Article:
The games industry is doing everything it can to appeal to the mainstream, including offering free games, social games, casual games, games that fix dinner, etc. With so many titles trying to be all things to all people, you might be tempted to look at past gaming trends and declare them dead. Nope. The financial and critical success of games like Catherine and Dark Souls indicates that there’s still a market for niche games, and it’s a very hungry,...read more
Posts Tagged "Game Design"
When we put together our list of the Most Offensive Video Games Ever, our kind readers helped underscore one of the fundamental problems we faced when trying to compile an abbreviated sample: there are more than a few depraved games out there that have amassed over the last several decades. So, in the interest of doing justice to the bloodiest and most controversial pages in the Great Big Book of Gaming History, here are five more of the most offensive games to hit...read more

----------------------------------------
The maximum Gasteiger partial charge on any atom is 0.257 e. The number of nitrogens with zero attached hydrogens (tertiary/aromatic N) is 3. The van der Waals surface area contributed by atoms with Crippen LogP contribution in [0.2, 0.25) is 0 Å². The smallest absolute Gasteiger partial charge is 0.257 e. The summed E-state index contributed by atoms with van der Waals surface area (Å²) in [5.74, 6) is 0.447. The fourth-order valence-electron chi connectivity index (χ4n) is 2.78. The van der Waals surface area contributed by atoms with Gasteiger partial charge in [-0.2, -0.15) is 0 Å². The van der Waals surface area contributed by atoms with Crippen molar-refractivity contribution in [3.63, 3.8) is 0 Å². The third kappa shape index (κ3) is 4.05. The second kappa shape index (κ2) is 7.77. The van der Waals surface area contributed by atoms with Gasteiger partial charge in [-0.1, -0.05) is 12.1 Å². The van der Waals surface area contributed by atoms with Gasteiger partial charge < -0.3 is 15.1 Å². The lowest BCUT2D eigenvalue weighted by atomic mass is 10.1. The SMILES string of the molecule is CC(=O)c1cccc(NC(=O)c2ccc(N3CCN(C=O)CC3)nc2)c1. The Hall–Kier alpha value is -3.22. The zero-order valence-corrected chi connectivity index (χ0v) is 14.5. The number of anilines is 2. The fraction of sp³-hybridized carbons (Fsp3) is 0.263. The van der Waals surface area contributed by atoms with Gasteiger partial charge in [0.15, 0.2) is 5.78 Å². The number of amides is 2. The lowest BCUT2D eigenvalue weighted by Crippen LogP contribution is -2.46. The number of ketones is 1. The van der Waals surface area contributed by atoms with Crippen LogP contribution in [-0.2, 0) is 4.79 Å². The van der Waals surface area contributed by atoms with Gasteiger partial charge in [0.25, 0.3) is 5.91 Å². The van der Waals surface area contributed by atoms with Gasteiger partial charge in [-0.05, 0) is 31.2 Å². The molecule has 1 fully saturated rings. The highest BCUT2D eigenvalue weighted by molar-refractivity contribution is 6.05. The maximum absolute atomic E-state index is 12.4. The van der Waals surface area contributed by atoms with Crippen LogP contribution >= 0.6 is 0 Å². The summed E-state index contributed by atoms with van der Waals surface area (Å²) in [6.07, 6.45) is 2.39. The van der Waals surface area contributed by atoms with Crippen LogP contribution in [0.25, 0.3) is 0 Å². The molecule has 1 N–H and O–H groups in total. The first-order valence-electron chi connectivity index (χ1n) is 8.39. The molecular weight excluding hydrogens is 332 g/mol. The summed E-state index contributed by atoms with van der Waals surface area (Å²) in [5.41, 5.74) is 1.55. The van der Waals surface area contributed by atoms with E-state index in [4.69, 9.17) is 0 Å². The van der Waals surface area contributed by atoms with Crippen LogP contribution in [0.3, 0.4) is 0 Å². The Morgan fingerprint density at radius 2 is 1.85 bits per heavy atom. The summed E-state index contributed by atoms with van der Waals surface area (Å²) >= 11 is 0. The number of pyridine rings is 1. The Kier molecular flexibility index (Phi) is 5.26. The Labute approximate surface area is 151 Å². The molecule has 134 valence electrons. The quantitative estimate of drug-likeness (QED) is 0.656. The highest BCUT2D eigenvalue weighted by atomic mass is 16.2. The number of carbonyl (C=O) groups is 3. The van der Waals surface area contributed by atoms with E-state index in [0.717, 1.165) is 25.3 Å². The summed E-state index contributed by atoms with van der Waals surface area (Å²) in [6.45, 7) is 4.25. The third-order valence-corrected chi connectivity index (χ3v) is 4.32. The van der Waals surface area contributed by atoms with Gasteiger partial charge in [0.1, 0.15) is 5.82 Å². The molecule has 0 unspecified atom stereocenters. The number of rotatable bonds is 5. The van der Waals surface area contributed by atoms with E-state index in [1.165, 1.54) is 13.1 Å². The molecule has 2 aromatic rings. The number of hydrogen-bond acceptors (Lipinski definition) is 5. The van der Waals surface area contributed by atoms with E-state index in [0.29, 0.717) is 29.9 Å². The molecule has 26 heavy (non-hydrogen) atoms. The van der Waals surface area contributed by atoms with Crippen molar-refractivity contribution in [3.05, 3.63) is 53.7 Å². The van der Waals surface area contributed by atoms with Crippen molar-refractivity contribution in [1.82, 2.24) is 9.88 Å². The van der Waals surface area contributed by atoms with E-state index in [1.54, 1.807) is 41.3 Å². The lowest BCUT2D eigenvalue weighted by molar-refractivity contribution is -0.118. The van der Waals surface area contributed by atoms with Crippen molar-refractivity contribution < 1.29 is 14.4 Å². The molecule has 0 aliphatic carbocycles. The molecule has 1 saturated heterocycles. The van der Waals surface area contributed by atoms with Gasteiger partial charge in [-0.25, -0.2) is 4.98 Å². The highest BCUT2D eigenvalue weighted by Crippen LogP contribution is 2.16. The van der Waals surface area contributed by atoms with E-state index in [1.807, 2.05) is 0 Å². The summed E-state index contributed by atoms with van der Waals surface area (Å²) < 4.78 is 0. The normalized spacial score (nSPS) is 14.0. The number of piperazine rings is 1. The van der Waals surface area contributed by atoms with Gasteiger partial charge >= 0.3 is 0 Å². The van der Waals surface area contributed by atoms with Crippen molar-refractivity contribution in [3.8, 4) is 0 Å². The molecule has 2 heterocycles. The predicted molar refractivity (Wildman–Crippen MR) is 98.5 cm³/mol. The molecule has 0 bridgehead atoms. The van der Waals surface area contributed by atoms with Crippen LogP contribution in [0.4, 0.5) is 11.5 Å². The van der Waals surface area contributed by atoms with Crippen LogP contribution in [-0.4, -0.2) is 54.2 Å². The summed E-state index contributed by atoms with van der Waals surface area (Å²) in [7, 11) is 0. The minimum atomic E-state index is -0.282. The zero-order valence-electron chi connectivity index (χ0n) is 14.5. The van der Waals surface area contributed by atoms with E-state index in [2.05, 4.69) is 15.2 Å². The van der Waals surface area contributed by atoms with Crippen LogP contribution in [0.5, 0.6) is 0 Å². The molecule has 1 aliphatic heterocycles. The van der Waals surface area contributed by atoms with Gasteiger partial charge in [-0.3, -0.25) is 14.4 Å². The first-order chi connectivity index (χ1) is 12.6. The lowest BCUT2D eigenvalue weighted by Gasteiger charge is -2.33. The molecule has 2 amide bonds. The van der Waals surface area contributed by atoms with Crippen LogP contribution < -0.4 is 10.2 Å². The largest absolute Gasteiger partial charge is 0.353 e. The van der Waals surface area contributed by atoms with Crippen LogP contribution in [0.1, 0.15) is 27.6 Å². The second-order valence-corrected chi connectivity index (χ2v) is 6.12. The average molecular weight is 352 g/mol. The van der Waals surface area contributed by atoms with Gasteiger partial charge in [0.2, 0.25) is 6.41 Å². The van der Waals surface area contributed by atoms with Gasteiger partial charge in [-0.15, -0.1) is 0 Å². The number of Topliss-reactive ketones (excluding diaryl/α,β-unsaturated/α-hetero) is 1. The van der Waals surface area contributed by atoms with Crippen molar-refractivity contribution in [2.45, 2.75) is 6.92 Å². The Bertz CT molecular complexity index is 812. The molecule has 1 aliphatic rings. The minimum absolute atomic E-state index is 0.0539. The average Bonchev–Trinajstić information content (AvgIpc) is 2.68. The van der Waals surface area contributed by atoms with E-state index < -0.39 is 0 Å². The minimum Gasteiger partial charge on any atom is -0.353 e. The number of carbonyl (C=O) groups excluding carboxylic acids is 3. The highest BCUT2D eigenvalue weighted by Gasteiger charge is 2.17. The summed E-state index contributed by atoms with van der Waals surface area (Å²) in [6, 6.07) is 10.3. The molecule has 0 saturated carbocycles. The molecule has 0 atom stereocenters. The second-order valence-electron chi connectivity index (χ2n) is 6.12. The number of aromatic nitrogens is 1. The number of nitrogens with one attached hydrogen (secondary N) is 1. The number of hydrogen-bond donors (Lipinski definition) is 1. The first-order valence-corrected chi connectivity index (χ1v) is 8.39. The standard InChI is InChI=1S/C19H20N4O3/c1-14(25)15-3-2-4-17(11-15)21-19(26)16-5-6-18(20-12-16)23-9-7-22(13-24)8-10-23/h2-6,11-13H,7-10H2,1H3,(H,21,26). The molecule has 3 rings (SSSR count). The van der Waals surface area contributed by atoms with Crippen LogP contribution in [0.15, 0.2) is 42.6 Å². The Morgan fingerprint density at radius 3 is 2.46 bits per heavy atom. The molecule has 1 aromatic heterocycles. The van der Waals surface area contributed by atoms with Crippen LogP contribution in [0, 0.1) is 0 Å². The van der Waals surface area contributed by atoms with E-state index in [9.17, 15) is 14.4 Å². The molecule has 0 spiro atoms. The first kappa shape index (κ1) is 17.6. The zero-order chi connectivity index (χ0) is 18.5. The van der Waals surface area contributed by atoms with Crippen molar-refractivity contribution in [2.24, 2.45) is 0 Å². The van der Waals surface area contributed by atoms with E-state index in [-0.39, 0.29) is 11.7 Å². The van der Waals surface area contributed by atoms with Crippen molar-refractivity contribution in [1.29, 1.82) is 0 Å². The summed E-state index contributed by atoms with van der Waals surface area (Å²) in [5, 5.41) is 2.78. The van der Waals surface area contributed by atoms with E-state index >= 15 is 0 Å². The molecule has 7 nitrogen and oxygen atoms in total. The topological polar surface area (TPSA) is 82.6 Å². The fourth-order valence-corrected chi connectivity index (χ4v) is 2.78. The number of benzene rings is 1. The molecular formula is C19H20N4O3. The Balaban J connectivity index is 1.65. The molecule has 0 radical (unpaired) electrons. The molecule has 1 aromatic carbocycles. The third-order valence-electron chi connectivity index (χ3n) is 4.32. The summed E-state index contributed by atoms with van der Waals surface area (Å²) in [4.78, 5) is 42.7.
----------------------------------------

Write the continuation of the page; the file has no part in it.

The “Fire and Forget” formula of game development, which involves engineering a game for two years, putting it on the shelf, and then walking away from it, is rapidly becoming outdated. It makes better financial sense to build a game with the intent of returning to it, adding more, and extending its life for as long as possible. In that vein, here are three good tips for getting the most out of your game. 1. Tie a License to Your Game — By teaming...read more
Sony Online’s massively multiplayer online game (MMOG) DC Universe Online switched to the free-to-play model at the end of October. Not surprisingly, the game’s business and player base has since exploded. “We are over 1000% of our pre-F2P concurrent numbers,” Tweeted John Smedley, president of Sony Online Entertainment (SOE), on the social blogging service early in November. Smedley also acknowledged that the surge of players has brought on...read more
The Wii’s journey began with a Zelda game, and it will end with the same. It’s appropriate. Not only because two epic games from the same franchise accompanied the Wii’s birth and death, but because the first game, Twilight Princess, demonstrated what motion controls could be, while the second game, Skyward Sword, made 1:1 motion control an integral part of the gameplay. Skyward Sword doesn’t reward you for furious, aimless slashing: you...read more